The crypto community was rightly aghast at the “Bitcoin Will Save Us” poster donned by a protester against racial injustice in Dallas last week.
— Jessica Huseman (@JessicaHuseman) June 1, 2020
It was a tasteless and inappropriate — albeit well-meaning — attempt to impose a crypto narrative onto a decidedly non-crypto, and much larger, story.
The crypto community’s heart is in the right place
The United States protests against racial discrimination that erupted after George Floyd’s tragic killing at the hands of police have also garnered broad support from the crypto community, both on Twitter and likely also on the streets.
And so it should. The industry that has grown up around cryptocurrency has roots in anti-establishment politics, civil liberties and economic justice. It is also a diverse ecosystem of actors: developers, scientists, academics, businesspeople and journalists from around the globe. Crypto has the potential to be a truly multiracial, diverse and multidisciplinary endeavor.
But more importantly, many crypto leaders have expressed support for the ideals behind the “Black Lives Matter” movement because oppression of, and violence toward, one group among us is, or should be, an affront to us all. It echoes the famous words that Martin Niemoeller penned after the Holocaust: “First they came for the Communists and I did not speak out…”
Blockchain technology brings a great deal of promise for the marginalized, the un- and underbanked, and those who have suffered at the hands of institutionalized discrimination, especially in the finance sector.
But just as now is not the time to declare Bitcoin the savior to the situation in which we find ourselves, it is also not the time to claim that blockchain technology is a panacea to all of society’s ills.
No, blockchain is not the answer to racial injustice
Blockchain technology has a range of use cases. Some of those are already being implemented. Others are still not fully developed. From financial technology to supply chains, provenance, elections and identity management, distributed ledger technology is a truly disruptive innovation that can drive efficiencies in a number of areas of our lives.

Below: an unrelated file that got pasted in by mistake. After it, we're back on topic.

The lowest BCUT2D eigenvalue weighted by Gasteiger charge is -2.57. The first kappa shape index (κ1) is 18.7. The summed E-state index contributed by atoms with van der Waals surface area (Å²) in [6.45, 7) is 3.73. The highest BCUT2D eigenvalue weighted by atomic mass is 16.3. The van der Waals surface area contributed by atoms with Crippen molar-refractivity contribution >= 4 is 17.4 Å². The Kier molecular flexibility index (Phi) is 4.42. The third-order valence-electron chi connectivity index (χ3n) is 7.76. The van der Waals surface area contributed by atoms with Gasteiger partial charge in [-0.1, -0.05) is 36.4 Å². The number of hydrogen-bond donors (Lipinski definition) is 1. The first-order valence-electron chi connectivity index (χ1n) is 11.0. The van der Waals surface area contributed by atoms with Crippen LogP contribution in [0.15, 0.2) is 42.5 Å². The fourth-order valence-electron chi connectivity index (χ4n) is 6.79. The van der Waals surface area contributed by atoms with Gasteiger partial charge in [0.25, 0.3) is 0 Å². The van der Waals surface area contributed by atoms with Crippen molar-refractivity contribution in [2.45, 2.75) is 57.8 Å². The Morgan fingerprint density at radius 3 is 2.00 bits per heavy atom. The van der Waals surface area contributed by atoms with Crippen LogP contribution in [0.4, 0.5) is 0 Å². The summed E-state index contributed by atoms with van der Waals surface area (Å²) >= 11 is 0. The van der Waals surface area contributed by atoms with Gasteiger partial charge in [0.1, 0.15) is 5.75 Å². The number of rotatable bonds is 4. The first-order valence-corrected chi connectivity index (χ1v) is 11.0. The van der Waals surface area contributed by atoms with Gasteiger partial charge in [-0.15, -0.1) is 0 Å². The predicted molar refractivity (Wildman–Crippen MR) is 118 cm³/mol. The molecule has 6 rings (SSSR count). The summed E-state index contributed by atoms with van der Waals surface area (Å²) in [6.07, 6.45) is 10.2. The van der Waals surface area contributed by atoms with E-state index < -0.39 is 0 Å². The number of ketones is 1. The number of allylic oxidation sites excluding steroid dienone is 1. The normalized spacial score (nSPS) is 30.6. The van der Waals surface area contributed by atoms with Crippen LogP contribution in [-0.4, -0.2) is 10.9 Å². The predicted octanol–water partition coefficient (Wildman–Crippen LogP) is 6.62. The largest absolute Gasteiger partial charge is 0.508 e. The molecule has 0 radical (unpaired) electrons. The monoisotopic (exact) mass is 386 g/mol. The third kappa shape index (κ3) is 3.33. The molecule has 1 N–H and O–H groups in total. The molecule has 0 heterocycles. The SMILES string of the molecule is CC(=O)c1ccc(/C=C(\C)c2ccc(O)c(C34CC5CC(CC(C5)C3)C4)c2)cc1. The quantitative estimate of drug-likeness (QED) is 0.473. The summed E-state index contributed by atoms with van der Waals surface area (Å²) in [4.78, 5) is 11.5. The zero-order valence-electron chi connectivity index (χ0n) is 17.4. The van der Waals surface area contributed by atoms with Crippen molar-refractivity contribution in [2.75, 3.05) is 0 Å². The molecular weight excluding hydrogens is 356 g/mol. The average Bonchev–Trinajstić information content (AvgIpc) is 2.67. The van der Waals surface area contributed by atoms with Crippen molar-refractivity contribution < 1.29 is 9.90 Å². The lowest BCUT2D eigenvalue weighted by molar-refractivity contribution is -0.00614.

But it cannot reverse centuries of social injustice, it cannot change human attitudes and it cannot resolve all conflicts. It can help humanity do many of these things. But the will to draft change must be of human origin.
Not only is it not the time to proclaim blockchain as the solution to the systemic racism that led to protests and riots in the U.S., but it is also not the time to be trying to squeeze a blockchain narrative into an issue that goes to the heart of humanity itself.
Imposing blockchain-based solutions, for example, on the records of violent incidents that ex-Minneapolis police officer Derek Chauvin had been involved in during his career would not have prevented him from killing Floyd. Chauvin’s history was well established and well documented.
The DLT future looks bright, but now is not the time and place to advocate for it
The blockchain movement has yet to fully mature. No doubt it will be at our side as we struggle to right past wrongs and recreate a more just and equitable, and hopefully less violent, world.
As we progress toward the future that blockchain technology can help us create, open finance and sovereignty over our own identities will generate benefits for those whom legacy systems and institutions have failed.
But while blockchain may be a much-needed change agent, the real drivers of change will be society itself. Policymakers may be forced to reckon with the consequences that the immutability properties of a distributed ledger will bring to bear. But they will not listen to a decentralized ledger. They will only listen to their human constituents.
Blockchain can record incidents of police brutality. It cannot prevent them.
Blockchain can record your vote. It cannot vote for you.
And the Floyd family deserves more than a “software is eating the world” response to the horrendous killing that sparked the protests. After all, we are all oracles of the annals of humankind.
All of us in the blockchain community are proponents of the potential for DLT to solve many problems our economies and societies face. But blockchain cannot solve everything. It certainly cannot save us from ourselves.
Only we can do that.
The views, thoughts and opinions expressed here are the author’s alone and do not necessarily reflect or represent the views and opinions of Cointelegraph.
Paul de Havilland is a fan of disruptive technology and an active investor in startups. He has experience covering both traditional and emerging asset classes and also pens columns on politics and the development sector. His passions include violin and opera.
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